Getting the GCC to Cooperate on Missile Defense


This week President Obama convenes a summit with the leaders of the Gulf Cooperation Council, at which he will reportedly urge GCC members to move forward on missile defense cooperation. The range of cooperation under consideration consists of greater information and intelligence sharing, interoperability, additional foreign military sales on both a bilateral and cooperative basis, and joint operational planning. In the context of the P5+1 nuclear negotiations aimed at suspending or slowing Iran’s nuclear weapons program, the GCC would be wise to heed this advice — if only because many of them doubt the anticipated nuclear deal will go far enough in restraining Iran’s nuclear programs and other regional ambitions.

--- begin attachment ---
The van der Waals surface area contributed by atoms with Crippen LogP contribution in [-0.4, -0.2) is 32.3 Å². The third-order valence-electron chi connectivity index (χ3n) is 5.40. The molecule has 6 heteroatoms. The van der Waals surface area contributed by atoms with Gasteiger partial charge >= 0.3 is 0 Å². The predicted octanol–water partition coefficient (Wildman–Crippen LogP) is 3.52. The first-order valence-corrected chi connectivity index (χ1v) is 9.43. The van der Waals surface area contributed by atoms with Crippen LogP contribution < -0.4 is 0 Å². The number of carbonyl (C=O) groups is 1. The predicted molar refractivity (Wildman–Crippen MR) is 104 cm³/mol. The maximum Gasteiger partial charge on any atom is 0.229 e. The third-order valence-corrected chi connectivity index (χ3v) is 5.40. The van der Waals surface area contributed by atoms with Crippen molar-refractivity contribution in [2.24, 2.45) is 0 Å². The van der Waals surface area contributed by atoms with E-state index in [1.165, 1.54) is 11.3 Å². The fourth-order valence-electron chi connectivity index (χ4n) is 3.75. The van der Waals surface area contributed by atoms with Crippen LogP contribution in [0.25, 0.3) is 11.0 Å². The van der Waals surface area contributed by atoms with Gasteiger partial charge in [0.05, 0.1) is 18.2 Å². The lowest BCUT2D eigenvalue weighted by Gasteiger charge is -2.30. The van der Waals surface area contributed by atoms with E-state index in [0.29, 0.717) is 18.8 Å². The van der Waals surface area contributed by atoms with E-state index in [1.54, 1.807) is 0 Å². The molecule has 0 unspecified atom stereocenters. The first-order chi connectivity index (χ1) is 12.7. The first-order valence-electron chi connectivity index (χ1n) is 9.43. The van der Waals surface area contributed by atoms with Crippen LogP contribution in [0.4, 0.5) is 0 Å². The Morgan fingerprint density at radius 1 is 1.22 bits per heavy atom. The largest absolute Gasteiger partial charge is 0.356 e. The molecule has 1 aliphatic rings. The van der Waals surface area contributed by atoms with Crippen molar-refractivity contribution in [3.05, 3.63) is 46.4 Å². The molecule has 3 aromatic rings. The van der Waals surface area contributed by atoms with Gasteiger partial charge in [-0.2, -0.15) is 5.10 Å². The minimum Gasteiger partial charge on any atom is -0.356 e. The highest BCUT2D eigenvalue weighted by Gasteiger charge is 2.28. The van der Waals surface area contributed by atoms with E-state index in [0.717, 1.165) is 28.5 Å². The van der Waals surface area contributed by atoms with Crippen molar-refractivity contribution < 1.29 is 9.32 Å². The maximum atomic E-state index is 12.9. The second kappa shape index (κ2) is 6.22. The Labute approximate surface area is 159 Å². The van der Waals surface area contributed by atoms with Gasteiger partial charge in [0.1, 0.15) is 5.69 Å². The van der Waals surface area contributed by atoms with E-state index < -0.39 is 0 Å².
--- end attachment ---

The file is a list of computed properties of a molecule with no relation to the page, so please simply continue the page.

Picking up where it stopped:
It is indeed unfortunate that missiles as delivery systems were not built into the nuclear framework, an omission that affects Iran’s neighbors more acutely than negotiators in Europe or the United States. Iranian conventional missile capabilities already concern its neighbors even without an Iranian bomb, as witnessed by billions already invested in missile defenses by partners in the region. The time required to purchase or develop, deploy, and train to both offensive missiles and missile defense interceptors far exceeds the relatively short nuclear breakout period Iran is expected to have under the framework. Further missile defense cooperation would help realize the potential of these past investments and help hedge against eventual breakout.